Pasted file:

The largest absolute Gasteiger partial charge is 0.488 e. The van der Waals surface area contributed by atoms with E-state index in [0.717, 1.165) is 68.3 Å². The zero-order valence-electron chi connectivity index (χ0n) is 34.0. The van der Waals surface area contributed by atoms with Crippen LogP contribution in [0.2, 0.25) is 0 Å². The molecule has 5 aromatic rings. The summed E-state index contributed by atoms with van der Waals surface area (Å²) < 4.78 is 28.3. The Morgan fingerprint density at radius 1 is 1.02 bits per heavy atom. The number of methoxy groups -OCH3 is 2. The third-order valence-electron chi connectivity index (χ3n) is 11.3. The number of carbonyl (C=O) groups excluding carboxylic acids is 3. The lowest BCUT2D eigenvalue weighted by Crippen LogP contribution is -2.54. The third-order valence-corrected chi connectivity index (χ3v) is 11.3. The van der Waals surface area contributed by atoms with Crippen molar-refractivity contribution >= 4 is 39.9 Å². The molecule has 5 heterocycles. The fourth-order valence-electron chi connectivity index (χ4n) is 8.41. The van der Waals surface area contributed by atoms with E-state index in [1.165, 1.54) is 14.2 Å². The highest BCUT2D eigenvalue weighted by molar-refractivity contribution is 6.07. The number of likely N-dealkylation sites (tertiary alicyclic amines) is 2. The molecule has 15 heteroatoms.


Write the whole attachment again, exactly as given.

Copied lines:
The largest absolute Gasteiger partial charge is 0.488 e. The van der Waals surface area contributed by atoms with E-state index in [0.717, 1.165) is 68.3 Å². The zero-order valence-electron chi connectivity index (χ0n) is 34.0. The van der Waals surface area contributed by atoms with Crippen LogP contribution in [0.2, 0.25) is 0 Å². The molecule has 5 aromatic rings. The summed E-state index contributed by atoms with van der Waals surface area (Å²) < 4.78 is 28.3. The Morgan fingerprint density at radius 1 is 1.02 bits per heavy atom. The number of methoxy groups -OCH3 is 2. The third-order valence-electron chi connectivity index (χ3n) is 11.3. The number of carbonyl (C=O) groups excluding carboxylic acids is 3. The lowest BCUT2D eigenvalue weighted by Crippen LogP contribution is -2.54. The third-order valence-corrected chi connectivity index (χ3v) is 11.3. The van der Waals surface area contributed by atoms with Crippen molar-refractivity contribution >= 4 is 39.9 Å². The molecule has 5 heterocycles. The fourth-order valence-electron chi connectivity index (χ4n) is 8.41. The van der Waals surface area contributed by atoms with E-state index in [1.165, 1.54) is 14.2 Å². The highest BCUT2D eigenvalue weighted by molar-refractivity contribution is 6.07. The number of likely N-dealkylation sites (tertiary alicyclic amines) is 2. The molecule has 15 heteroatoms.